The Article: FUTURE SHOCK: College for today’s newborns could cost as much as $422K by Ashley Kindergan in The Daily.
The Text: New moms and dads with visions of Ivy League degrees dancing in their heads should be prepared to face a bill of $422,320 in today’s dollars if Junior heads off to one the country’s priciest colleges as a member of the class of 2034.
If college costs keep rising as they have for the last three decades, the inflation-adjusted price of four years of tuition alone will more than double at private colleges and nearly triple at public universities by the time a baby born this year is ready to enroll, an analysis by The Daily shows.
Even after adjusting for inflation, college tuition has increased by an average of 3.5 percent a year at private schools and 4.5 percent a year at public schools, the analysis showed. When room and board are factored in, the total cost of college has gone up by an average of 3.08 percent a year at private schools and 2.96 percent at public schools.
At those rates, the median price of a year of tuition, fees, room and board at one of the country’s top 10 most expensive private colleges, as ranked last year by Forbes magazine, would shoot from $56,658 to $110,432 by 2034 — the year a baby born this year would graduate — assuming that costs rise at the same average annual growth rate that has prevailed at private colleges as a group for the last 30 years.
The Daily analyzed historical, inflation-adjusted price data from the College Board to see what a bachelor’s degree might cost the class of 2034 in 2011 dollars. The result: Total tuition and fees would top $232,000 for an average-priced four-year private college and nearly $81,000 at an average-priced public university — up 111 percent and 167 percent, respectively, from the average class of 2012 tuition.
Room and board brings the average price of a four-year college education up to a projected $288,000 in 2011 dollars for four years beginning in 2030 at an average private school and $123,000 at an average public school. The class of 2012 paid about $149,195 for a private school and $64,591 at a public university, according to College Board data.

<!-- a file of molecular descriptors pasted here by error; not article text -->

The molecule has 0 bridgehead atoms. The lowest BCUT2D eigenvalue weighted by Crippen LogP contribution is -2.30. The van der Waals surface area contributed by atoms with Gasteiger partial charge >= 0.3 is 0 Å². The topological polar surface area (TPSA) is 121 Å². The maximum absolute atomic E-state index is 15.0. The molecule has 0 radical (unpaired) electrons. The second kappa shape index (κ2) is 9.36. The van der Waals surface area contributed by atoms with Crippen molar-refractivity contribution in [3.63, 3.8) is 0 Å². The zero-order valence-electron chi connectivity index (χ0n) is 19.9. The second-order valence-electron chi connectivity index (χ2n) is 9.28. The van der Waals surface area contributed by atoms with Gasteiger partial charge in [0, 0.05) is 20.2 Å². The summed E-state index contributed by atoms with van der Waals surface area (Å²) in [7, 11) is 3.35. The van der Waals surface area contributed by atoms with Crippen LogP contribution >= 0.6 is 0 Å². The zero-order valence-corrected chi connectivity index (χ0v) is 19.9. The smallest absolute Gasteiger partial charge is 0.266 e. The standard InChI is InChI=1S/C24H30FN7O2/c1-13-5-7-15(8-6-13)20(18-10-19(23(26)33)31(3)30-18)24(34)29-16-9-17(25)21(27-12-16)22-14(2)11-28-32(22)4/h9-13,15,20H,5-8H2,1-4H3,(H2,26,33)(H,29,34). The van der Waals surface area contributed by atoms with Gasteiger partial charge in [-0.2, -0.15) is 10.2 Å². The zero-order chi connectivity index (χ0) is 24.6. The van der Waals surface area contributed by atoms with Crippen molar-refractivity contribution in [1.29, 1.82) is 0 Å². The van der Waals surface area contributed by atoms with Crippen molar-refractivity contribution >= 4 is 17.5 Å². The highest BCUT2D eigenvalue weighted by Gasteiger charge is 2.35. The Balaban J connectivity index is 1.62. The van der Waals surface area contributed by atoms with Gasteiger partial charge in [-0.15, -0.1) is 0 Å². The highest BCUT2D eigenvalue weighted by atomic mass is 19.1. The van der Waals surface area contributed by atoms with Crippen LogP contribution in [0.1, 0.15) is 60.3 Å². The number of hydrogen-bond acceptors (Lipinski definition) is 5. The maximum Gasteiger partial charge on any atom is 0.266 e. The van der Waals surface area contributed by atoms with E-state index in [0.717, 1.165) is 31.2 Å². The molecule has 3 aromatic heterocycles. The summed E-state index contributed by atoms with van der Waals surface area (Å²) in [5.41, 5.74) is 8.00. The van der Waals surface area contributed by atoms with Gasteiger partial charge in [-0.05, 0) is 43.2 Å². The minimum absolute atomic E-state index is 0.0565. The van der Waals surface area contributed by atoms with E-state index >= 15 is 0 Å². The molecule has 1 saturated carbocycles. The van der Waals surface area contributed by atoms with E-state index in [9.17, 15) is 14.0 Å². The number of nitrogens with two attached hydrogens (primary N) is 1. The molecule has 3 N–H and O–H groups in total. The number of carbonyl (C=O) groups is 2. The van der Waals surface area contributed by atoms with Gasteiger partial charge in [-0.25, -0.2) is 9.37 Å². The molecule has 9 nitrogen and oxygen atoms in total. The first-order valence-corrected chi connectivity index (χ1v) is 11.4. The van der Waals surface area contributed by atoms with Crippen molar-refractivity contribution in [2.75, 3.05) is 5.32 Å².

“It’s been pretty dramatic,” said Jane Wellman, executive director of the Delta Cost Project. Public schools in particular, she said, have been relying increasingly heavily on tuition compared to other sources of revenue, such as endowments or state aid.
The estimated cost of average-priced schools is daunting, but the predictions get truly terrifying at the priciest colleges. A year’s tuition at Sarah Lawrence College, named this year’s most expensive four-year institution by Forbes magazine, would balloon by 2030 to $87,400 a year measured in 2011 dollars from the current $45,212, assuming tuition rises at the same average annual growth rate that has prevailed at private colleges as a group for the last 30 years.
Blue-chip colleges in the same price ballpark include the University of Chicago, Columbia University and Georgetown University, according to Forbes.
The skyrocketing costs of college wouldn’t be so bad if family incomes had increased apace. But in real terms, the incomes of families with at least one child under age 18 have grown only about 1 percent since 1987, according to census data.
“For whatever constellation of reasons, college prices are going up significantly faster than family income,” said Timothy McDonough, a spokesman for the American Council on Education, which represents college and university presidents and chancellors. “If you’re a median-income family, you have a perception that you’re falling behind, and you’re right.”
There is some good news: many students and families don’t pay sticker price. The average advertised annual tuition this year was $8,240 at a public school and $28,500 at a private school — but students and families only paid about $2,490 and $12,970, respectively, according to College Board data.
The net price of college, or what families pay after federal grants and other financial aid, has risen more slowly than total costs. Inflation-adjusted net prices for tuition, room and board rose by about 44 percent at public universities, while total prices grew 67 percent between the 1996-1997 school year and the 2011-2012 year, College Board data shows. At private colleges, net prices rose by 26 percent, while total costs increased by about 46 percent.
Still, tuition is onerous enough that rising levels of student debt were a major rallying cry for the Occupy Wall Street movement last year. The average 2010 college graduate who borrowed money for school graduated with $22,000 in debt from a public school and $28,100 in debt from a private school.
The numbers bewilder new parents.
“I’m not sure how we’re going to do it,” said Laura Moore, a mother of a 1-year-old and a 5-year-old in Seguin, Texas, who was the first in her family to go to college and wants her children to go, too. “Financing it all is not something I can even fathom.”
Ilene Dillhyon, of Charlotte, N.C., said she and her husband are using a 529 plan, a state-run savings program that allows parents to purchase future tuition credits and sometimes room and board, for their children’s education. When her first child was born in 2000, the monthly fee was about $89. For her second child, born in 2002, it was about $104. She and her husband are expecting a third child, and the going rate is now close to $300.
“When my husband and I went to college, we came out with quite a bit of debt … This is not what we want for our children,” Dillhyon said. “The number of $81,000 [for the class of 2034 at a public school] scares me to death.”